Imagine you're a public high school principal and you've learned of a student walkout that's been in the works for months. This is an unacceptable disruption to the learning environment of which you are hired by the county and paid by the taxpayers to preserve. Also imagine the ringleaders of the walkout organized the protest via Twitter, and so you are able to find the organizers and give them a 5-day suspension. But that's when it hits the fan because the Occupy movement and other left-wing agitators start to make a stink about it online, ensuring, of course, local media coverage that's bound to paint you in a negative light.
That's exactly the pickle Edgar Batenga is in. The principal of Hyattsville, Maryland's Northwestern High School was painted by Washington Post writer Ovetta Wiggins today as a free speech-stifling, overly strict disciplinarian. Naturally, Wiggins began her 28-paragraph story by painting the chief student organizer as a victim (emphasis mine):
One week, Shane James, an honor roll student at Northwestern High School in Prince George’s County, was lauded for his political activism.
The next, he was removed from classes for attempting to effect change.
Northwestern Principal Edgar Batenga suspended James, 16, and three other students on March 1 for organizing a walkout to increase teacher pay, improve the quality of education and demand an apology to Filipino teachers who will lose their jobs because their visas will expire.
“We were trying to be politically active and show our concern for education,” said Boris Mitiuriev, 18, a senior who planned to participate in the walkout. “It’s just outrageous.”
The suspensions have created a firestorm. Many, including community leaders and Occupy protesters, argue that the students’ rights to free speech and to assemble appear to have been violated. They are demanding that the suspensions be removed from the students’ permanent records.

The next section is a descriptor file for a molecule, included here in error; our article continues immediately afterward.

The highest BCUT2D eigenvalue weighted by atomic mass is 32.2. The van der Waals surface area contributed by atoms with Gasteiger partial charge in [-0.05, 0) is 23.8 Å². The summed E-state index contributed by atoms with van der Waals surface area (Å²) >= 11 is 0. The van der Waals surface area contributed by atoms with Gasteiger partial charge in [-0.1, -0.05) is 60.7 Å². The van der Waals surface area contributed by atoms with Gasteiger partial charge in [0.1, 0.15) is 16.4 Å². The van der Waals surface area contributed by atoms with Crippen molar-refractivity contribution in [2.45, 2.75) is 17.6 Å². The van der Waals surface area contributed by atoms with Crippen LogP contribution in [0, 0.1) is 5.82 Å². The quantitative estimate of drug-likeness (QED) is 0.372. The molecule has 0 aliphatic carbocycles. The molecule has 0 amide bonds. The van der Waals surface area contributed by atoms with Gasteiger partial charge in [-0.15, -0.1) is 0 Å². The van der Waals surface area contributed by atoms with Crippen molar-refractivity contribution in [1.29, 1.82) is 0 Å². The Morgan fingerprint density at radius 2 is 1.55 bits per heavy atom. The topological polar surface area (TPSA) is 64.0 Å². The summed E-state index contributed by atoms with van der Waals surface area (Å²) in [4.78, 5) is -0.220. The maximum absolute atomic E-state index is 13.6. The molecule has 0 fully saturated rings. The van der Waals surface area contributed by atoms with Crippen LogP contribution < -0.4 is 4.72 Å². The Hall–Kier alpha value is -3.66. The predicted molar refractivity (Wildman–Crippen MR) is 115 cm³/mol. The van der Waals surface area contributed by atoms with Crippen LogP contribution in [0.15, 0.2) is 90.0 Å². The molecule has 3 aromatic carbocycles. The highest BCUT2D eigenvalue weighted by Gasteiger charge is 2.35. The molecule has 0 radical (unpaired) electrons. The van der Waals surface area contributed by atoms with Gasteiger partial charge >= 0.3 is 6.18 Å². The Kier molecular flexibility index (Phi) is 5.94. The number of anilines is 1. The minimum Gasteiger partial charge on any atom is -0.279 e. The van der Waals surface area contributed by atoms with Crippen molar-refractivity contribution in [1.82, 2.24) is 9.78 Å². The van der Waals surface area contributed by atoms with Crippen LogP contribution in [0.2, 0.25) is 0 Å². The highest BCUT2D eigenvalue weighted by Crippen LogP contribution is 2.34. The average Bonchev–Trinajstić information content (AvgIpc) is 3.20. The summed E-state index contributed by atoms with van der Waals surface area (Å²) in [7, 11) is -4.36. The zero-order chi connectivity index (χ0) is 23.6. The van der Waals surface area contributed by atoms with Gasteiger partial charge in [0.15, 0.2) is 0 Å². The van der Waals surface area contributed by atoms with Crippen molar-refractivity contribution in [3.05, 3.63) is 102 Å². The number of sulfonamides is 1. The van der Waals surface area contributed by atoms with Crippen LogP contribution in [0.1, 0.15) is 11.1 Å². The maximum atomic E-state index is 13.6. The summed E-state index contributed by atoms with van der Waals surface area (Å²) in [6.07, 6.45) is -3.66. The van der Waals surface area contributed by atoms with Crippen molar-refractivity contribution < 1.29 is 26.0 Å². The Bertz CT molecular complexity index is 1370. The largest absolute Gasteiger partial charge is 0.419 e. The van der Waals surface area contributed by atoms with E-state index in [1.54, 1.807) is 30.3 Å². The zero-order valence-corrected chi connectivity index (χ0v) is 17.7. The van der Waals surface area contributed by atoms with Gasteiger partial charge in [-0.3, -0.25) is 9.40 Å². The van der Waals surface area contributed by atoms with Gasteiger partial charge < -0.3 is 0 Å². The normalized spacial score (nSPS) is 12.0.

“I am really upset,” said Danielle Duvall, James’s mother. “My son didn’t do anything that was illegal or wrong. He’s not a troublemaker. He’s one of the good guys.”
Wiggins did go on to explain the principal's rationale, and noted that "more than 400 members of the 2,274-member student body prepared to participate." That's some 17 percent of the students that planned to walk out of class, a disruption to classroom order that is unacceptable.
"My intention was never to suppress anyone's viewpoint," Wiggins quoted Batenga.
With that out of the way, Wiggins went back to work painting the suspended students as having been penalized for their politics.
"I read history, and I know activists are not the most loved people... I knew they would try to intimidate me," Wiggins quoted an anonymous suspended student. "They said they were concerned about riots and people's health and safety... This wasn't Occupy London. It's not Egypt, where people are throwing rocks at the military," Mitiuriev groused to Wiggins.
Yet nowhere in her article did Wiggins cite reaction from a parents of students at the school, particularly parents of students who didn't attempt to walk out on March 1, the "National Student Day of Action."
Presumably there are quite a few parents who are supportive of the principal and/or who believe students walkouts are inappropriate disruptions of crucial classroom time.
But citing those contrary viewpoints would have soured the favorable narrative Wiggins had going.
"The goal of the walkout was to politicize the community and to start a dialogue... I think it was a success," Wiggins quoted James in the article's closing paragraph.